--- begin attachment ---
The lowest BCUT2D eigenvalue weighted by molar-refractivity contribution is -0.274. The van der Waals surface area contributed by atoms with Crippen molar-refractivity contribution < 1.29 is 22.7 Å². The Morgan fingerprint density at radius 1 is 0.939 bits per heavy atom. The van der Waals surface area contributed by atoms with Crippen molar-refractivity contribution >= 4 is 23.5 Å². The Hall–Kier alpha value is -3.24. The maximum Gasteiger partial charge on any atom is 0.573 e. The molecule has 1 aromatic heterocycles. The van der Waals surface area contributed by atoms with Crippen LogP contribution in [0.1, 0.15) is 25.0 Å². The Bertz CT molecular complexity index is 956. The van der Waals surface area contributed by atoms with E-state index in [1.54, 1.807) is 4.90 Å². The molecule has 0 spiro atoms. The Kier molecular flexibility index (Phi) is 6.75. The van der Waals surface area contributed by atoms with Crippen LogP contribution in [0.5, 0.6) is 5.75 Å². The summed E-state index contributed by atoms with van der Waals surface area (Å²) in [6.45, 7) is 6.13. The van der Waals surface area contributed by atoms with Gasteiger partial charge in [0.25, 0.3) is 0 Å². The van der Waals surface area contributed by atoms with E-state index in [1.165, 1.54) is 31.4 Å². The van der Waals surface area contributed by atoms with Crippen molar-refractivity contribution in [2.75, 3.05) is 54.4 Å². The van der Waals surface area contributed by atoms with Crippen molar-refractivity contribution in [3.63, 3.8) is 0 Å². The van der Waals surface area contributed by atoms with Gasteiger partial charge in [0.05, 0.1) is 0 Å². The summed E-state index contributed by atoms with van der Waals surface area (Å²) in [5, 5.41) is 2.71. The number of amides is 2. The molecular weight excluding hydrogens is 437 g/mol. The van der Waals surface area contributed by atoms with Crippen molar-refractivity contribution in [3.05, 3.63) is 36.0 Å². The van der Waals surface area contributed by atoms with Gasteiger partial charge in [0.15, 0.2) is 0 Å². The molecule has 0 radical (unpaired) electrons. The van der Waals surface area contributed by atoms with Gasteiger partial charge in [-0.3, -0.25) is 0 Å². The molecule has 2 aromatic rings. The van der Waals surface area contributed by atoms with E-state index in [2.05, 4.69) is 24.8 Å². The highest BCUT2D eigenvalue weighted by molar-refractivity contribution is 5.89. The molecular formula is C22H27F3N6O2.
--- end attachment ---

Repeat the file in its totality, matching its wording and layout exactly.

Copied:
The lowest BCUT2D eigenvalue weighted by molar-refractivity contribution is -0.274. The van der Waals surface area contributed by atoms with Crippen molar-refractivity contribution < 1.29 is 22.7 Å². The Morgan fingerprint density at radius 1 is 0.939 bits per heavy atom. The van der Waals surface area contributed by atoms with Crippen molar-refractivity contribution >= 4 is 23.5 Å². The Hall–Kier alpha value is -3.24. The maximum Gasteiger partial charge on any atom is 0.573 e. The molecule has 1 aromatic heterocycles. The van der Waals surface area contributed by atoms with Crippen LogP contribution in [0.1, 0.15) is 25.0 Å². The Bertz CT molecular complexity index is 956. The van der Waals surface area contributed by atoms with E-state index in [1.54, 1.807) is 4.90 Å². The molecule has 0 spiro atoms. The Kier molecular flexibility index (Phi) is 6.75. The van der Waals surface area contributed by atoms with Crippen LogP contribution in [0.5, 0.6) is 5.75 Å². The summed E-state index contributed by atoms with van der Waals surface area (Å²) in [6.45, 7) is 6.13. The van der Waals surface area contributed by atoms with Gasteiger partial charge in [0.25, 0.3) is 0 Å². The van der Waals surface area contributed by atoms with E-state index in [1.165, 1.54) is 31.4 Å². The van der Waals surface area contributed by atoms with Crippen molar-refractivity contribution in [2.75, 3.05) is 54.4 Å². The van der Waals surface area contributed by atoms with Crippen molar-refractivity contribution in [3.63, 3.8) is 0 Å². The van der Waals surface area contributed by atoms with Gasteiger partial charge in [0.05, 0.1) is 0 Å². The summed E-state index contributed by atoms with van der Waals surface area (Å²) in [5, 5.41) is 2.71. The number of amides is 2. The molecular weight excluding hydrogens is 437 g/mol. The van der Waals surface area contributed by atoms with Crippen molar-refractivity contribution in [3.05, 3.63) is 36.0 Å². The van der Waals surface area contributed by atoms with Gasteiger partial charge in [0.15, 0.2) is 0 Å². The molecule has 0 radical (unpaired) electrons. The van der Waals surface area contributed by atoms with Gasteiger partial charge in [-0.3, -0.25) is 0 Å². The molecule has 2 aromatic rings. The van der Waals surface area contributed by atoms with E-state index in [2.05, 4.69) is 24.8 Å². The highest BCUT2D eigenvalue weighted by molar-refractivity contribution is 5.89. The molecular formula is C22H27F3N6O2.